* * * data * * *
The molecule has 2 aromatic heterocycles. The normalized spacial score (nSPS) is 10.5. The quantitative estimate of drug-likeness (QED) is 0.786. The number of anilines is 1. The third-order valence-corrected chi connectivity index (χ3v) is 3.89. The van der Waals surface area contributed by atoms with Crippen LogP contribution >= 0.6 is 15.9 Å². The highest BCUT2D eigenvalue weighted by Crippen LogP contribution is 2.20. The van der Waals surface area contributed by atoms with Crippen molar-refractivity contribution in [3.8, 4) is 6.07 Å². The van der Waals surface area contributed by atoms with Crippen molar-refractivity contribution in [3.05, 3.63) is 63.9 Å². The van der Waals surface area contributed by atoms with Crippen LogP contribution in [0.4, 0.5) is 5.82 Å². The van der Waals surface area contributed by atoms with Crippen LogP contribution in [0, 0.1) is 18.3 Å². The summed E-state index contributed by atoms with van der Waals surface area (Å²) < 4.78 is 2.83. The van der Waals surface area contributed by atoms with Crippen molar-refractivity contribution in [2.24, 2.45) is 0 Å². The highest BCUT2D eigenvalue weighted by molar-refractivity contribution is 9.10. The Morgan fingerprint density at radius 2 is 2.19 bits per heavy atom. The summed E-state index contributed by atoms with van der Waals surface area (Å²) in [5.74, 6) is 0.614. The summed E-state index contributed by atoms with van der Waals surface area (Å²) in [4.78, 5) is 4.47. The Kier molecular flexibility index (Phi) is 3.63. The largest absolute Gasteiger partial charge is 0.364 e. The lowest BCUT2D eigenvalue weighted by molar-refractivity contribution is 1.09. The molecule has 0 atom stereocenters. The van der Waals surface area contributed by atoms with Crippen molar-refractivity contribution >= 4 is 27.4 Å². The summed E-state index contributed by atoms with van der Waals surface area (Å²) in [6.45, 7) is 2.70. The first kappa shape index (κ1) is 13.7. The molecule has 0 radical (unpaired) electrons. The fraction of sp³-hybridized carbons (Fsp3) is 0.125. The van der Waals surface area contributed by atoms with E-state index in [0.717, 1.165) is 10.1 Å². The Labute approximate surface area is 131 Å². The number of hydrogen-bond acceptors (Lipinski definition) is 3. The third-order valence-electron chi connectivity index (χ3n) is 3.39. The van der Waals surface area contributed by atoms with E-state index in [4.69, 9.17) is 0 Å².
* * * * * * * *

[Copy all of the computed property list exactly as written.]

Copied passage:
The molecule has 2 aromatic heterocycles. The normalized spacial score (nSPS) is 10.5. The quantitative estimate of drug-likeness (QED) is 0.786. The number of anilines is 1. The third-order valence-corrected chi connectivity index (χ3v) is 3.89. The van der Waals surface area contributed by atoms with Crippen LogP contribution >= 0.6 is 15.9 Å². The highest BCUT2D eigenvalue weighted by Crippen LogP contribution is 2.20. The van der Waals surface area contributed by atoms with Crippen molar-refractivity contribution in [3.8, 4) is 6.07 Å². The van der Waals surface area contributed by atoms with Crippen molar-refractivity contribution in [3.05, 3.63) is 63.9 Å². The van der Waals surface area contributed by atoms with Crippen LogP contribution in [0.4, 0.5) is 5.82 Å². The van der Waals surface area contributed by atoms with Crippen LogP contribution in [0, 0.1) is 18.3 Å². The summed E-state index contributed by atoms with van der Waals surface area (Å²) < 4.78 is 2.83. The van der Waals surface area contributed by atoms with Crippen molar-refractivity contribution in [2.24, 2.45) is 0 Å². The highest BCUT2D eigenvalue weighted by molar-refractivity contribution is 9.10. The Morgan fingerprint density at radius 2 is 2.19 bits per heavy atom. The summed E-state index contributed by atoms with van der Waals surface area (Å²) in [5.74, 6) is 0.614. The summed E-state index contributed by atoms with van der Waals surface area (Å²) in [4.78, 5) is 4.47. The Kier molecular flexibility index (Phi) is 3.63. The largest absolute Gasteiger partial charge is 0.364 e. The lowest BCUT2D eigenvalue weighted by molar-refractivity contribution is 1.09. The molecule has 0 atom stereocenters. The van der Waals surface area contributed by atoms with Crippen molar-refractivity contribution >= 4 is 27.4 Å². The summed E-state index contributed by atoms with van der Waals surface area (Å²) in [6.45, 7) is 2.70. The first kappa shape index (κ1) is 13.7. The molecule has 0 radical (unpaired) electrons. The fraction of sp³-hybridized carbons (Fsp3) is 0.125. The van der Waals surface area contributed by atoms with E-state index in [0.717, 1.165) is 10.1 Å². The Labute approximate surface area is 131 Å². The number of hydrogen-bond acceptors (Lipinski definition) is 3. The third-order valence-electron chi connectivity index (χ3n) is 3.39. The van der Waals surface area contributed by atoms with E-state index in [4.69, 9.17) is 0 Å².